Pierre is known for her colorful canvases that depict ethereal beings and explore power struggles in intimate relationships. The Brooklyn-based painter’s first solo museum exhibition will consist of existing works—one of which was recently acquired by the DMA—as well as new creations, with five major paintings making their debut. 


Greater New York
MoMA PS1, New York
October 7, 2021–April 18, 2022

Robin Graubard, selection from “Peripheral Vision” (1979–2021). Image courtesy the artist and Office Baroque, Antwerp.

One of the hottest survey exhibitions of new art from across New York’s five boroughs is back for its fifth iteration. This latest edition, curated by Ruba Katrib with Serubiri Moses, Kate Fowle, and Inés Katzenstein, was delayed by a year due to the pandemic, but still promises to showcase the best of artists and collectives currently working in the Big Apple, including Carolyn Lazard, Alan Michelson, and BlackMass publishing.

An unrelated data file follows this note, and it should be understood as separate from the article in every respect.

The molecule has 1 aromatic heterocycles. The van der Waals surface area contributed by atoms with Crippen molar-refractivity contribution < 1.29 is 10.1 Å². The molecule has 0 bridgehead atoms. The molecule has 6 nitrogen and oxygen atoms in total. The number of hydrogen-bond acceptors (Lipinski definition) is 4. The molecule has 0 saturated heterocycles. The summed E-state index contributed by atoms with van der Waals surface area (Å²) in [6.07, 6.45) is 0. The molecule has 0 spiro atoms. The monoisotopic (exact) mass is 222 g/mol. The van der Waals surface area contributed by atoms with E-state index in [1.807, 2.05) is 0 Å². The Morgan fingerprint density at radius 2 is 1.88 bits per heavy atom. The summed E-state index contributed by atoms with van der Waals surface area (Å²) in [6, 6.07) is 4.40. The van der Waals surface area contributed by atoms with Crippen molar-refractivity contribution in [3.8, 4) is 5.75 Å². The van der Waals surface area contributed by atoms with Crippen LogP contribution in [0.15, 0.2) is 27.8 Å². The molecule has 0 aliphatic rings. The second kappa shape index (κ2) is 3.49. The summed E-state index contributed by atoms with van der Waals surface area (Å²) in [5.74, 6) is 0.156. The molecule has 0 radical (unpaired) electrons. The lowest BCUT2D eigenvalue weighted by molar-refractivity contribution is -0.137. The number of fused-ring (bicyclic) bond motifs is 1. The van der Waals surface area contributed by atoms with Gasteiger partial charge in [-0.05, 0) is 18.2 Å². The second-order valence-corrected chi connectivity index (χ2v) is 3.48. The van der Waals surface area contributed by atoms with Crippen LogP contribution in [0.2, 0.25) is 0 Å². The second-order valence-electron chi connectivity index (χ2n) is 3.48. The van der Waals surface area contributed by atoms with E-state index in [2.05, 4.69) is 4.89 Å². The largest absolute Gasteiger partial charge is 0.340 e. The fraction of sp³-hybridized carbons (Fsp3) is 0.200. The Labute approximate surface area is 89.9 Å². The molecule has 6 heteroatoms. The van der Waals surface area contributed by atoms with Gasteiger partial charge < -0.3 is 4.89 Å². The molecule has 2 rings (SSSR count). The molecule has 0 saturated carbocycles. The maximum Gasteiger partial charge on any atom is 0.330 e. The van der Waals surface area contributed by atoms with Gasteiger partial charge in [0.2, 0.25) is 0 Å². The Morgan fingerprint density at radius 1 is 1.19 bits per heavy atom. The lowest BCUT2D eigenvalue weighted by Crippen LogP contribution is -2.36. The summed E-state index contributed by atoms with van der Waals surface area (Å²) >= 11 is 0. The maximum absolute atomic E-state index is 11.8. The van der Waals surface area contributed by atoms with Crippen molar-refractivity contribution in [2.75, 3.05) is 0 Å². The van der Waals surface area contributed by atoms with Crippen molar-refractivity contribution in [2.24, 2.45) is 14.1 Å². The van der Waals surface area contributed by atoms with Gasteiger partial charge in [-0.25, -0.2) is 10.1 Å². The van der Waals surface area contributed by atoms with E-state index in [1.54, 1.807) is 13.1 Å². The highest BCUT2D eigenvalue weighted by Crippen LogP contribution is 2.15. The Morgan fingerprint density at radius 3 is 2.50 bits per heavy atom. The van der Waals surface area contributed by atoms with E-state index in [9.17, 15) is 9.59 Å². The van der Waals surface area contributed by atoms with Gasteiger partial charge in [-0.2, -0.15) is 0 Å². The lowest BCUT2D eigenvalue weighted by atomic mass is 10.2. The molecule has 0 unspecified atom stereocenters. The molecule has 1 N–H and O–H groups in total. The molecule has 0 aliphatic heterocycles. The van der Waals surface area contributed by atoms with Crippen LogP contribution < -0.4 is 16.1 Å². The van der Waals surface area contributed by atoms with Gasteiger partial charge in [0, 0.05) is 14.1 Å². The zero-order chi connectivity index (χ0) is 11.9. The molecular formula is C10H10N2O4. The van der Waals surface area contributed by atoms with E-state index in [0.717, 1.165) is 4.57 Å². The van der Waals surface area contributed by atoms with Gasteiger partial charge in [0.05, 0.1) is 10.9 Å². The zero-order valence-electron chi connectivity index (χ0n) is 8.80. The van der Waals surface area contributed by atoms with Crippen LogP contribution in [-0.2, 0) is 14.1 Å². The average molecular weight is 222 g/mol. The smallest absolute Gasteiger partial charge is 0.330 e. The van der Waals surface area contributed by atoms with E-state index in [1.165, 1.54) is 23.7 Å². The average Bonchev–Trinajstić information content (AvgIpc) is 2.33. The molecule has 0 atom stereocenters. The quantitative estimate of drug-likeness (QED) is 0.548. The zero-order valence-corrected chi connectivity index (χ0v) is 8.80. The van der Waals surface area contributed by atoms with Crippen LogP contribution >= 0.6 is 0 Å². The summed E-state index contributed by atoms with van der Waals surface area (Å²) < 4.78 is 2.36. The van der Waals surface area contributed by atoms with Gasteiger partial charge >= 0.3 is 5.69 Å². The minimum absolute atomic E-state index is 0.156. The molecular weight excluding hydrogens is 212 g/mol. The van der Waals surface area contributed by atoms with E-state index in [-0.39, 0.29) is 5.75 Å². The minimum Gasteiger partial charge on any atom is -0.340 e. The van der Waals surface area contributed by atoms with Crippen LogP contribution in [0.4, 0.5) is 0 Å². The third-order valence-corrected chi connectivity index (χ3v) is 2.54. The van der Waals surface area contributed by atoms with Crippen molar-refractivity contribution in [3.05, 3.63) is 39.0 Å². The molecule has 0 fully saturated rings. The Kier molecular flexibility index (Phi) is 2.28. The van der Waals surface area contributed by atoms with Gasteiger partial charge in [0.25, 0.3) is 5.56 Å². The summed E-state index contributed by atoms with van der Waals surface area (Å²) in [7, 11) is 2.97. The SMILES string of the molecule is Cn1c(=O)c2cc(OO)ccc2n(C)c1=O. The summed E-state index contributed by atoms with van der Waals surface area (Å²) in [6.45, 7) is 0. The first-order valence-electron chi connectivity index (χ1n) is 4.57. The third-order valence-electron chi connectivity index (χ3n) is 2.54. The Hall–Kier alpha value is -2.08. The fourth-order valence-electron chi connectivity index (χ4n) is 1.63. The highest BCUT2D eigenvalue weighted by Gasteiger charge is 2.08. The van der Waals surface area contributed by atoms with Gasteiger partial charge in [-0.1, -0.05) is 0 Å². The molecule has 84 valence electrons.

Georgia O’Keeffe, Photographer
Museum of Fine Arts, Houston
October 17, 2021–January 17, 2022

Georgia O’Keeffe, Jimsonweed (Datura stramonium) (1964–68). © Georgia O’Keeffe Museum, Santa Fe.

The artist best known for her paintings of flowers and Southwestern landscapes is recast here in the first exhibition to focus entirely on her photography, with nearly 100 prints from a newly examined archive to go on view. Described as a “Modernist approach” to the art form, O’Keeffe’s pictures document family members, fellow artists, and her travels. 


Soft Water Hard Stone